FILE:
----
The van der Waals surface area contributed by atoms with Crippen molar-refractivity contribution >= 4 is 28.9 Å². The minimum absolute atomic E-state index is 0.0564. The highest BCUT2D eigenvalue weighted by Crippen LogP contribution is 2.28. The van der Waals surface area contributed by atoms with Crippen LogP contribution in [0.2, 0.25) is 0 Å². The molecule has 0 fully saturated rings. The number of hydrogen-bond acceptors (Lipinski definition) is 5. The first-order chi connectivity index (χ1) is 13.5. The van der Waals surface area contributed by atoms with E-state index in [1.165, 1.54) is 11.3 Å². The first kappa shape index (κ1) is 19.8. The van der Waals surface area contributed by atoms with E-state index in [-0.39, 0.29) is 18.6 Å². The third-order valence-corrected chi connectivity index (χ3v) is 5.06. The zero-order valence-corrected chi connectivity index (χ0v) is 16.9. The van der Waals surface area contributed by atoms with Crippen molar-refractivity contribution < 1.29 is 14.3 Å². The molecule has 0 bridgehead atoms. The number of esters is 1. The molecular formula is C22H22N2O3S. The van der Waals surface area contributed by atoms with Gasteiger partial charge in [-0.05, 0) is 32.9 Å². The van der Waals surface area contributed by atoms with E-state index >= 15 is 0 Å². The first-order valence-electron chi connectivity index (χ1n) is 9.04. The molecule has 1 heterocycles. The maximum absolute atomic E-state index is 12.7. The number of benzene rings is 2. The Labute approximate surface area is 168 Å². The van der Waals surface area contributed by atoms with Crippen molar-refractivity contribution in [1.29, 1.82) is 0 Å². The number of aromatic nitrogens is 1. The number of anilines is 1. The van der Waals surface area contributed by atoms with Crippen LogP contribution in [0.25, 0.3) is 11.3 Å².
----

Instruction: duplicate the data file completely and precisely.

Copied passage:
The van der Waals surface area contributed by atoms with Crippen molar-refractivity contribution >= 4 is 28.9 Å². The minimum absolute atomic E-state index is 0.0564. The highest BCUT2D eigenvalue weighted by Crippen LogP contribution is 2.28. The van der Waals surface area contributed by atoms with Crippen LogP contribution in [0.2, 0.25) is 0 Å². The molecule has 0 fully saturated rings. The number of hydrogen-bond acceptors (Lipinski definition) is 5. The first-order chi connectivity index (χ1) is 13.5. The van der Waals surface area contributed by atoms with E-state index in [1.165, 1.54) is 11.3 Å². The first kappa shape index (κ1) is 19.8. The van der Waals surface area contributed by atoms with E-state index in [-0.39, 0.29) is 18.6 Å². The third-order valence-corrected chi connectivity index (χ3v) is 5.06. The zero-order valence-corrected chi connectivity index (χ0v) is 16.9. The van der Waals surface area contributed by atoms with Crippen molar-refractivity contribution < 1.29 is 14.3 Å². The molecule has 0 bridgehead atoms. The number of esters is 1. The molecular formula is C22H22N2O3S. The van der Waals surface area contributed by atoms with Gasteiger partial charge in [-0.05, 0) is 32.9 Å². The van der Waals surface area contributed by atoms with E-state index >= 15 is 0 Å². The first-order valence-electron chi connectivity index (χ1n) is 9.04. The molecule has 1 heterocycles. The maximum absolute atomic E-state index is 12.7. The number of benzene rings is 2. The Labute approximate surface area is 168 Å². The van der Waals surface area contributed by atoms with Crippen molar-refractivity contribution in [1.29, 1.82) is 0 Å². The number of aromatic nitrogens is 1. The number of anilines is 1. The van der Waals surface area contributed by atoms with Crippen LogP contribution in [0.25, 0.3) is 11.3 Å².